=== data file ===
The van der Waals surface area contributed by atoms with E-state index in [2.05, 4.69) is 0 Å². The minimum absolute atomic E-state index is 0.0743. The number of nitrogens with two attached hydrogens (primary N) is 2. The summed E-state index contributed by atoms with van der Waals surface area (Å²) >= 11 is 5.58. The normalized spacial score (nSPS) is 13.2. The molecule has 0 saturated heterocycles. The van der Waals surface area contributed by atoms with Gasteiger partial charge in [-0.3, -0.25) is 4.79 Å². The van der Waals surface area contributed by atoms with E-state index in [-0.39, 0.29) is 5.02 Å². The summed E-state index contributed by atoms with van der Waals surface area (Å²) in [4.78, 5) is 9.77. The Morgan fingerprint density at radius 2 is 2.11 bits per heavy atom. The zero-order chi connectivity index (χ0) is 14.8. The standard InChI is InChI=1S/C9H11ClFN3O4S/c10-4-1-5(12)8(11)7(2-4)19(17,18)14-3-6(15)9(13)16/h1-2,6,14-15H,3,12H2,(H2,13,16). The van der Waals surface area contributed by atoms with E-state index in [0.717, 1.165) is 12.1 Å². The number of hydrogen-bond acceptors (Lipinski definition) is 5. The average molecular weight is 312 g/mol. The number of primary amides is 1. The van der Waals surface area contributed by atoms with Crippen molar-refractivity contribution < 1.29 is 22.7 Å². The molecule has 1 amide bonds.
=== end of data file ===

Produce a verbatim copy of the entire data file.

The van der Waals surface area contributed by atoms with E-state index in [2.05, 4.69) is 0 Å². The minimum absolute atomic E-state index is 0.0743. The number of nitrogens with two attached hydrogens (primary N) is 2. The summed E-state index contributed by atoms with van der Waals surface area (Å²) >= 11 is 5.58. The normalized spacial score (nSPS) is 13.2. The molecule has 0 saturated heterocycles. The van der Waals surface area contributed by atoms with Gasteiger partial charge in [-0.3, -0.25) is 4.79 Å². The van der Waals surface area contributed by atoms with E-state index in [-0.39, 0.29) is 5.02 Å². The summed E-state index contributed by atoms with van der Waals surface area (Å²) in [4.78, 5) is 9.77. The Morgan fingerprint density at radius 2 is 2.11 bits per heavy atom. The zero-order chi connectivity index (χ0) is 14.8. The standard InChI is InChI=1S/C9H11ClFN3O4S/c10-4-1-5(12)8(11)7(2-4)19(17,18)14-3-6(15)9(13)16/h1-2,6,14-15H,3,12H2,(H2,13,16). The van der Waals surface area contributed by atoms with E-state index in [0.717, 1.165) is 12.1 Å². The number of hydrogen-bond acceptors (Lipinski definition) is 5. The average molecular weight is 312 g/mol. The number of primary amides is 1. The van der Waals surface area contributed by atoms with Crippen molar-refractivity contribution < 1.29 is 22.7 Å². The molecule has 1 amide bonds.